The Ideal .Mac Service, or: If I Were in Charge of .Mac

If you’re subscribed to .Mac it’s because you use two computers. That, or you already own one of every iPod and still want to give Apple your money.

Right now, the only hook for .Mac is the syncer.

The email and iDisk are great and offer some advantages to those without access to IMAP through another email client. But at the end of the day the only reason you’re coughing up $99.95 every year is to keep those two Macs synced.

.Mac does offer a great syncing service to its users, but it could be so much better. It’s price tag is a bit over the top for it’s meager offerings.

Therefore I’ve taken the liberty to come up with a few additions that I think will help the .Mac service fulfill much more of its potential and entice many more subscribers.

Intelligent File and Folder Syncing

The same way you are able to catalog folders for indexing within Quicksilver, you could catalog folders for .Mac. Simply selecting the folders you want to stay synced between computers.

This way, those documents that I write and edit and add to on a regular basis could be set to ‘smart update’ via the .Mac server. If I don’t have the time or fast enough internet connection to sync the files I can just un-check it from the .Mac sync preferences pane.

Convenient Session Syncing

If I am on Safari with my PowerBook while away from my office, and I don’t finish what was doing on the web I can’t just pick up where I left off when I sit down at my Mac Pro. This leaves me with the following alternatives:

  • Don’t sit down at the Mac Pro. Instead, finish what I was doing on the PowerBook.
  • Bookmark the open sites, sync, sync, open the bookmarks on Mac Pro, delete the bookmarks, sync again.
  • Email the URLs to myself

A great .Mac solution could be an option in the History menu that said Save This Session and then Resume Remote Session.

Combining File and Session Syncing

Using the Smart File Sync with the Session Sync we could save an entire desktop workflow including programs and files. Aside from the time it may take to upload and then download saved files, it would really be ideal for someone who works on two desktop computers in different locations.

Over-the-Air iPhone Syncing

The fact you have to plug in the iPhone to sync it is a little bizarre to me. On the fly .Mac syncing from anywhere should be a staple feature. Having your calendar, contacts and other info pushed to your iPhone would be even better.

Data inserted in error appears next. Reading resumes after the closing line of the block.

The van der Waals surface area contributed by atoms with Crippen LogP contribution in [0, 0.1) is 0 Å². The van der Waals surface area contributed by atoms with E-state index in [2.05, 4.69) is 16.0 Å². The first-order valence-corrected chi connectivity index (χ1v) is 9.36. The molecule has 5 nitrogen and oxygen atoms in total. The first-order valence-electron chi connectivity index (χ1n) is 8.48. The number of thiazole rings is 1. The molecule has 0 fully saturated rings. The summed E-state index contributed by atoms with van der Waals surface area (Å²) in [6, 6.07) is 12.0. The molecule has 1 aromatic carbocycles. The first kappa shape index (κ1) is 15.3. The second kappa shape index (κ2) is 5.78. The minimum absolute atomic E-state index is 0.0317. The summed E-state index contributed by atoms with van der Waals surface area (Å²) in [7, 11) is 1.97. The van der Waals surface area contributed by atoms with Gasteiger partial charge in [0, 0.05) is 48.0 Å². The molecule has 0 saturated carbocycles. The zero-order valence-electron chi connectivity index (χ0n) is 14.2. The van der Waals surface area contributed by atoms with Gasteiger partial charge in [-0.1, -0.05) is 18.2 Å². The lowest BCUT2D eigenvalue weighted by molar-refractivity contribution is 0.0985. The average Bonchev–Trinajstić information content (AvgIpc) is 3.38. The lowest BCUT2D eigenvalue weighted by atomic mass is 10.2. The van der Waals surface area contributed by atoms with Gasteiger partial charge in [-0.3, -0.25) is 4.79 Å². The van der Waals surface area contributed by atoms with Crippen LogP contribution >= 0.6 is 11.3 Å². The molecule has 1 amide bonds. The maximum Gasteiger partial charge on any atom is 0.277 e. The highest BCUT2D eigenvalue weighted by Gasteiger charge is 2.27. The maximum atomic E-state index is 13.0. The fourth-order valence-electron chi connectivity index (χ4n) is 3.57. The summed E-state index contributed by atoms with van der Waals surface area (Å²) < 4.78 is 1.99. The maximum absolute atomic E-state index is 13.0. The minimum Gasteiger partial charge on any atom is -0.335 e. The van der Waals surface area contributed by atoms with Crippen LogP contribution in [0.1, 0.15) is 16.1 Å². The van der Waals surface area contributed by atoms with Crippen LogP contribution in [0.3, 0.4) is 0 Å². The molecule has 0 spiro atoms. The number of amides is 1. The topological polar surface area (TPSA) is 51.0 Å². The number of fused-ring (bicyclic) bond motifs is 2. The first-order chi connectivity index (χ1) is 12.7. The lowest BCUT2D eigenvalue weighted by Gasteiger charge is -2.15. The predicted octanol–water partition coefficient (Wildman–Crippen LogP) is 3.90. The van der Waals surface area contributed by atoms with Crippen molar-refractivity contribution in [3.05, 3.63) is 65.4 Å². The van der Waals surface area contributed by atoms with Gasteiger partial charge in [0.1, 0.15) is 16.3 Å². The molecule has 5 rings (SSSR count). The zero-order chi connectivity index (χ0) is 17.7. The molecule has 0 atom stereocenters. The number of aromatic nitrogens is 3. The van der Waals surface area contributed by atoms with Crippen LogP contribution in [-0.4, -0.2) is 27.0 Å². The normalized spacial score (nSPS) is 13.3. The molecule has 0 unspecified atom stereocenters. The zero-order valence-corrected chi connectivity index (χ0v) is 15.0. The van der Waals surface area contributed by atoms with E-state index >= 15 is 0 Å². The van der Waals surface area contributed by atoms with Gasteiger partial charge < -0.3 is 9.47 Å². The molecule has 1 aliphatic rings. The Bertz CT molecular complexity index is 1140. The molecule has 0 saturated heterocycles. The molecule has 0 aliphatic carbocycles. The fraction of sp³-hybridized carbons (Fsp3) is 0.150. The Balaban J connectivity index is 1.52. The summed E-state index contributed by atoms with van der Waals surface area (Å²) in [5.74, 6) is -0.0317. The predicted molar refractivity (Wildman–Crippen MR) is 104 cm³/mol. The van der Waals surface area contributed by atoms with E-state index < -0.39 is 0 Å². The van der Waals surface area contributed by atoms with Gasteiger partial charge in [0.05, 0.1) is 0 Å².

iTunes Podcast Syncing

When I subscribe to a podcast from my Mac Pro, why not let it sync to iTunes on my PowerBook. And vice versa.

Additionally .Mac could keep the podcast directory identical by deleting, marking as viewed, etc. The same way it does with events and calendars in iCal.

Here’s a mockup of the new .Mac preferences pane.
A .Mac mockup featuring Smart Files, Application Sessions, iPhone and Podcast Syncing

And lastly, in addition to the above syncing options, I have one final improvement to beef up the .Mac service and make you a hero all in one fell swoop.

Remote Access

Has this ever happened to you?

You’re working on something important and finish just before you leave town. Then while out of town (and away from your primary designing computer) you get a call saying something like “One last edit.” But you don’t have the files on your laptop. They’re at home. On the Mac Pro.

If you had easy and speedy remote access via .Mac with native OS X integration you could log in to your home office, get that file, download it onto your laptop, make the edit, save the day and become mayor.

“How did he do it?” They would ask all over at the office. It would be spectacular–you would be a hero. (And yes, I know this is expected to be integrated with Leopard. I just like stories where the good guy wins and becomes a hero.)

The Ideal .Mac Service, or: If I Were in Charge of .Mac